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Machine Learning Algorithms Examples in MatLab/Octave (github.com)
72 points by trekhleb 7 months ago | hide | past | web | favorite | 7 comments



How much of the code/comments is from Andrew Ng's course (also done in MatLab/Octave with fill-in-the-blanks style problem solving), and how much is original work?


I've done that course, and some these files look very similar to the boilerplate code that you have to modify/complete for the weekly coursework. Comments seem to have been removed and some refomatting done.

Edit: As jszymborski points out, there an attribution of the source in the readme.md.


Some attribution seems to be there in the beginning of the README

> "In most cases the explanations are based on [this great](https://www.coursera.org/learn/machine-learning) machine learning course."

EDIT: It was added 6hrs ago https://github.com/trekhleb/machine-learning-octave/commit/f...


Yes, links to the Andrew Ng course is on every README of the repo: on top of the main README.md and in the "References" section of each internal README.md.


Yes the code and comments were reformatted for better reading (in my opinion). Code has also been split differently than in the course: I was trying to distinguish some similarities between the algorithms like separate hypotheis() function, separate gradient_descent_step() function and so on. The most significant changes have been made to the neural-network section since it now supports multiple internal layers of different size for the neural network. The course's version of the code supported only one internal layer. Also README file contains additional images (sometimes animations) and definitions for additional learning experience.


I've put my comments deeper in this thread. But just in case I'll also summarize them here. The links to the Andrew Ng course is on every README of the repo: on top of the main README.md and in the "References" section of each internal README.md. Regarding the changes to the original course's code the following has been changes/added: code and comments were reformatted for better reading (in my opinion), code has also been split differently than in the course: I was trying to distinguish some similarities between the algorithms like separate hypotheis() function, separate gradient_descent_step() function and so on. The most significant changes have been made to the neural-network section since it now supports multiple internal layers of different size for the neural network. The course's version of the code supported only one internal layer. Also README file contains additional images (sometimes animations) and definitions for additional learning experience.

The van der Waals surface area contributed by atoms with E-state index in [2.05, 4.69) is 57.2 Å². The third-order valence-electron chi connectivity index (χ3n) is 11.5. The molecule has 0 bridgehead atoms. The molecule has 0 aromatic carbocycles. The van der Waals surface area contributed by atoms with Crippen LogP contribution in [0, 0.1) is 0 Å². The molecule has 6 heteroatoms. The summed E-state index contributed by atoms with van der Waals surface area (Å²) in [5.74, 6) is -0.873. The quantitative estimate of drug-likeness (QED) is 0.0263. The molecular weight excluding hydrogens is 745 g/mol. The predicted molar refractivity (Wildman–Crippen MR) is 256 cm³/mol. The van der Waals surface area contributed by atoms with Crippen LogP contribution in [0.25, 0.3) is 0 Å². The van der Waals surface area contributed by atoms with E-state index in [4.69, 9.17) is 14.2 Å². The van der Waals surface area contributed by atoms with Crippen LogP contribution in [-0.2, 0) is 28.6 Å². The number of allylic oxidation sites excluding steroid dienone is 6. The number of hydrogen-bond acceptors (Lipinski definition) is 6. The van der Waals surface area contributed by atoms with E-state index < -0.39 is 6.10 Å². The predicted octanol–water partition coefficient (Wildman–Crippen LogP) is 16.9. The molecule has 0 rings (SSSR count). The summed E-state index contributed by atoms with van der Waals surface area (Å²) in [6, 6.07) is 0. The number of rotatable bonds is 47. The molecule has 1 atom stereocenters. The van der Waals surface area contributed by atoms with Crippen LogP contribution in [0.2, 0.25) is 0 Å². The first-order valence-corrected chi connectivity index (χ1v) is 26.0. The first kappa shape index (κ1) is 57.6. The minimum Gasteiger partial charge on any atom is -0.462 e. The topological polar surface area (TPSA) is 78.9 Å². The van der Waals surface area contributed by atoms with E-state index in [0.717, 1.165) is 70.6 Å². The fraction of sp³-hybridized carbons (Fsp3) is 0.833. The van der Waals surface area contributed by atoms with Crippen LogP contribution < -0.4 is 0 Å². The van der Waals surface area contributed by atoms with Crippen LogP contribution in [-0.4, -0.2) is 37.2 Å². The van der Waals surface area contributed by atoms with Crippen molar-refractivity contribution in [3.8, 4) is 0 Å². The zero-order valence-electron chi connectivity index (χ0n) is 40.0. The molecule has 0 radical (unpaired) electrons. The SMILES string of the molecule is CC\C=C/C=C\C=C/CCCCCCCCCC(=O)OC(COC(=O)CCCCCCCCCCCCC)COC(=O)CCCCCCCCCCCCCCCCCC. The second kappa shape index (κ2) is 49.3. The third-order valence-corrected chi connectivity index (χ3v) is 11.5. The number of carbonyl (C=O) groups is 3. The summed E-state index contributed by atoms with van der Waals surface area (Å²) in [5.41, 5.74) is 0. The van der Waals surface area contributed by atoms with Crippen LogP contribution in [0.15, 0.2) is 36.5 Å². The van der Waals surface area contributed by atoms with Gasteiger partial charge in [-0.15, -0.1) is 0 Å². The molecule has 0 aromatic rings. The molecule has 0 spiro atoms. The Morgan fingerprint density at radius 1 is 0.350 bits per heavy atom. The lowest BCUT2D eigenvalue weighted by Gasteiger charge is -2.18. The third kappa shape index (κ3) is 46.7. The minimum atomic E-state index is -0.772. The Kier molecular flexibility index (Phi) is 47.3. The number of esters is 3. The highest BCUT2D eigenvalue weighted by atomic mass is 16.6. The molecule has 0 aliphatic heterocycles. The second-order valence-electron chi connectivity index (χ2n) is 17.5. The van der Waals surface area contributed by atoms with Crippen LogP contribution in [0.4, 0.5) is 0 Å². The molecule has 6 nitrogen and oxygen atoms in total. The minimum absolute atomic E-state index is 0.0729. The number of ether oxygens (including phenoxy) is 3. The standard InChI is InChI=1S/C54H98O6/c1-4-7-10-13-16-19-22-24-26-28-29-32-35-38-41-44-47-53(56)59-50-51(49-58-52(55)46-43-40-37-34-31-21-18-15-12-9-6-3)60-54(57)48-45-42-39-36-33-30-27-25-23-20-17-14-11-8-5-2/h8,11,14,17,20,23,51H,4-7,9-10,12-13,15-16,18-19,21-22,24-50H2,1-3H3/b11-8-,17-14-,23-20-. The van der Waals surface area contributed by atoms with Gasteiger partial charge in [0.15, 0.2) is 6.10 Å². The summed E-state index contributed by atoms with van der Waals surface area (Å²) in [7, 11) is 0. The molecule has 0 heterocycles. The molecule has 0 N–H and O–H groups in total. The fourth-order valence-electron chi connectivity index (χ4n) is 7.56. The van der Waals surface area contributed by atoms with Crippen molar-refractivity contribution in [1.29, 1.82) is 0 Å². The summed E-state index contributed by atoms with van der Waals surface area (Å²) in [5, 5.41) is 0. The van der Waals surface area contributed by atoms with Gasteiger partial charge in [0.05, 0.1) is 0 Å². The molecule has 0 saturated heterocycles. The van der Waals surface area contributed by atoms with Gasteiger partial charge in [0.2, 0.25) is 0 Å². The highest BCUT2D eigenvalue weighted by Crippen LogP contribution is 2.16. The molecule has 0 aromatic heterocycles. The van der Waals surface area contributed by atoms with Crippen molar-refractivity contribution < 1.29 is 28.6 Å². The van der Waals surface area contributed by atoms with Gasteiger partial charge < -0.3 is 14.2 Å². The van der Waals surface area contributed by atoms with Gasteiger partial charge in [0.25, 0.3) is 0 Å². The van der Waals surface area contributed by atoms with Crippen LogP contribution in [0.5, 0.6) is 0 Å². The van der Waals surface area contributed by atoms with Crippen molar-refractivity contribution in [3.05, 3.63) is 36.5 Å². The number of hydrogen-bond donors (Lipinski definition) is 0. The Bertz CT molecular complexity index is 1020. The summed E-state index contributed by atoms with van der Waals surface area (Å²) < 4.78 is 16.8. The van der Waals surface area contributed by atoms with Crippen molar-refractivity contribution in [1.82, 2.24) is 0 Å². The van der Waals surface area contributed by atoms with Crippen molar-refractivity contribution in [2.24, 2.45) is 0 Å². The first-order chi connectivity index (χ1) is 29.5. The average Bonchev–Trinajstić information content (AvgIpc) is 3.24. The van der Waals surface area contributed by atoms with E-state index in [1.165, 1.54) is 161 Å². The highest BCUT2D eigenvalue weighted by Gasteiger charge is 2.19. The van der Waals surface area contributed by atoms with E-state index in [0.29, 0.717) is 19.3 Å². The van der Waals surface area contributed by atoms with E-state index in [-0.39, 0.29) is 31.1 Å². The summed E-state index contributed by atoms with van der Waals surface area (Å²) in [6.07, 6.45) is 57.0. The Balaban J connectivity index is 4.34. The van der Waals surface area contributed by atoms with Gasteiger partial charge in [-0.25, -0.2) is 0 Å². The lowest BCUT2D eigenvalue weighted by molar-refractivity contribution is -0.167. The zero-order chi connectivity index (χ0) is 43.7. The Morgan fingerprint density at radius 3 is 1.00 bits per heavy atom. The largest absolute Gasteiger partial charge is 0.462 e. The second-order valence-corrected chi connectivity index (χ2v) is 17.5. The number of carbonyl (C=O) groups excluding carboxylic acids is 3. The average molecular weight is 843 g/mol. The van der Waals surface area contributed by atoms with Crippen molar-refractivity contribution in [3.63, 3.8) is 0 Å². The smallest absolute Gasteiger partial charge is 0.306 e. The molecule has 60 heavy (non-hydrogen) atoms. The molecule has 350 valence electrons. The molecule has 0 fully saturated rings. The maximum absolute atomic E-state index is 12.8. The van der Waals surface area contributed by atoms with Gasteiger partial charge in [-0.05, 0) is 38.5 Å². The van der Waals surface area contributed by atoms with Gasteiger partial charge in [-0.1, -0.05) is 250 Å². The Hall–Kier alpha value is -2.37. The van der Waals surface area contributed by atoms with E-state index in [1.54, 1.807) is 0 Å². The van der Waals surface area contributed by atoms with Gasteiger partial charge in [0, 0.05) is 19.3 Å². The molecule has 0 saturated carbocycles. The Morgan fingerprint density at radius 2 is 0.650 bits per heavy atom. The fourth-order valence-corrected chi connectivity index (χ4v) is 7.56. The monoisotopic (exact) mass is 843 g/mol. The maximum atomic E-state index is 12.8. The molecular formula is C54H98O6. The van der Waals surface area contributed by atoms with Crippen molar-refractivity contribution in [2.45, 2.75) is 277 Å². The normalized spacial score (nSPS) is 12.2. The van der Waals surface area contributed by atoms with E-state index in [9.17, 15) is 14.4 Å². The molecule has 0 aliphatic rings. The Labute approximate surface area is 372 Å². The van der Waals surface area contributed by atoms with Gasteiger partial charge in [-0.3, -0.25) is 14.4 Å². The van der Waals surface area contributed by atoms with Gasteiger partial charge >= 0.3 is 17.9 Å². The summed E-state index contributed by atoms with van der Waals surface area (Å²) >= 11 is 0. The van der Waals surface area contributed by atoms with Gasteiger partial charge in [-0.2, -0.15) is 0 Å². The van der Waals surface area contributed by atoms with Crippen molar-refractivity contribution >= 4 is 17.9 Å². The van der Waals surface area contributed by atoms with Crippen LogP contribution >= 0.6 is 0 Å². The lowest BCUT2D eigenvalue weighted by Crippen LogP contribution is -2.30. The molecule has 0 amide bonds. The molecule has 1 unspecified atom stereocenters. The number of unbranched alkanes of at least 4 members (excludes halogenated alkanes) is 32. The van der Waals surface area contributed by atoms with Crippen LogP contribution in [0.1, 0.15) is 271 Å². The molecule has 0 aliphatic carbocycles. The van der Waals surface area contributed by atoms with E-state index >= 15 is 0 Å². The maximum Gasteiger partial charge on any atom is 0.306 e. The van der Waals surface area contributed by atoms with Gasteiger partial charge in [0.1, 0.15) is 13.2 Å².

When I was learning R a while ago I hacked on similar things [1]. I even took a shot at Linear Regression in Elixir [2]

[1] https://github.com/milosgajdos83/ml-examples/tree/master/rla...

[2] https://github.com/milosgajdos83/ml-examples/tree/master/eli...




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